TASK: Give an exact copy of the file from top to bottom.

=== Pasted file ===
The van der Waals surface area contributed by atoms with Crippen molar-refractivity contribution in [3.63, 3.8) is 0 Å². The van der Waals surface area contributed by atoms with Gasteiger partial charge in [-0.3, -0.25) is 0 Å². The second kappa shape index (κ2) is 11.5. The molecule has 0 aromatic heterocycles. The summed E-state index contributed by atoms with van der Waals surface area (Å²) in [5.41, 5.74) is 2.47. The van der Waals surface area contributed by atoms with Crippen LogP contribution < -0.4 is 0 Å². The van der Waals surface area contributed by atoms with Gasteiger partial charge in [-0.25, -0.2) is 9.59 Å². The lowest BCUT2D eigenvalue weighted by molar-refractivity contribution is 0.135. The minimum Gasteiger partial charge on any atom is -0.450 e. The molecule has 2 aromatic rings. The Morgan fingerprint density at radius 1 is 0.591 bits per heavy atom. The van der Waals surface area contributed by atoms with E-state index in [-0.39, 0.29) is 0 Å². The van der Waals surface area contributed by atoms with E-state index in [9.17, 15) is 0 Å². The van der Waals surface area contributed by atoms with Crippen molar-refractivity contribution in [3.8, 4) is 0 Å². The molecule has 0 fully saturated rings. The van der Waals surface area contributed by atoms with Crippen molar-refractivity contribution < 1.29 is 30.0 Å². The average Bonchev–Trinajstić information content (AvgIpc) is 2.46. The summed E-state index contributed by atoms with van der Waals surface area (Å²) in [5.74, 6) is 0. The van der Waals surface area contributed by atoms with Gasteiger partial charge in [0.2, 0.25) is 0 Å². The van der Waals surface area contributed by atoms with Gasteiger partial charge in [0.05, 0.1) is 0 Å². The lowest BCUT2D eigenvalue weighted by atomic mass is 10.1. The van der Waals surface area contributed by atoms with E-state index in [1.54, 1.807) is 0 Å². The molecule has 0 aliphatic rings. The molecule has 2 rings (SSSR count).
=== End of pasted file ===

The van der Waals surface area contributed by atoms with Crippen molar-refractivity contribution in [3.63, 3.8) is 0 Å². The van der Waals surface area contributed by atoms with Gasteiger partial charge in [-0.3, -0.25) is 0 Å². The second kappa shape index (κ2) is 11.5. The molecule has 0 aromatic heterocycles. The summed E-state index contributed by atoms with van der Waals surface area (Å²) in [5.41, 5.74) is 2.47. The van der Waals surface area contributed by atoms with Crippen LogP contribution < -0.4 is 0 Å². The van der Waals surface area contributed by atoms with Gasteiger partial charge in [-0.25, -0.2) is 9.59 Å². The lowest BCUT2D eigenvalue weighted by molar-refractivity contribution is 0.135. The minimum Gasteiger partial charge on any atom is -0.450 e. The molecule has 2 aromatic rings. The Morgan fingerprint density at radius 1 is 0.591 bits per heavy atom. The van der Waals surface area contributed by atoms with E-state index in [-0.39, 0.29) is 0 Å². The van der Waals surface area contributed by atoms with E-state index in [9.17, 15) is 0 Å². The van der Waals surface area contributed by atoms with Crippen molar-refractivity contribution in [3.8, 4) is 0 Å². The molecule has 0 fully saturated rings. The van der Waals surface area contributed by atoms with Crippen molar-refractivity contribution < 1.29 is 30.0 Å². The average Bonchev–Trinajstić information content (AvgIpc) is 2.46. The summed E-state index contributed by atoms with van der Waals surface area (Å²) in [5.74, 6) is 0. The van der Waals surface area contributed by atoms with Gasteiger partial charge in [0.2, 0.25) is 0 Å². The van der Waals surface area contributed by atoms with Gasteiger partial charge in [0.05, 0.1) is 0 Å². The lowest BCUT2D eigenvalue weighted by atomic mass is 10.1. The van der Waals surface area contributed by atoms with E-state index in [1.54, 1.807) is 0 Å². The molecule has 0 aliphatic rings. The molecule has 2 rings (SSSR count).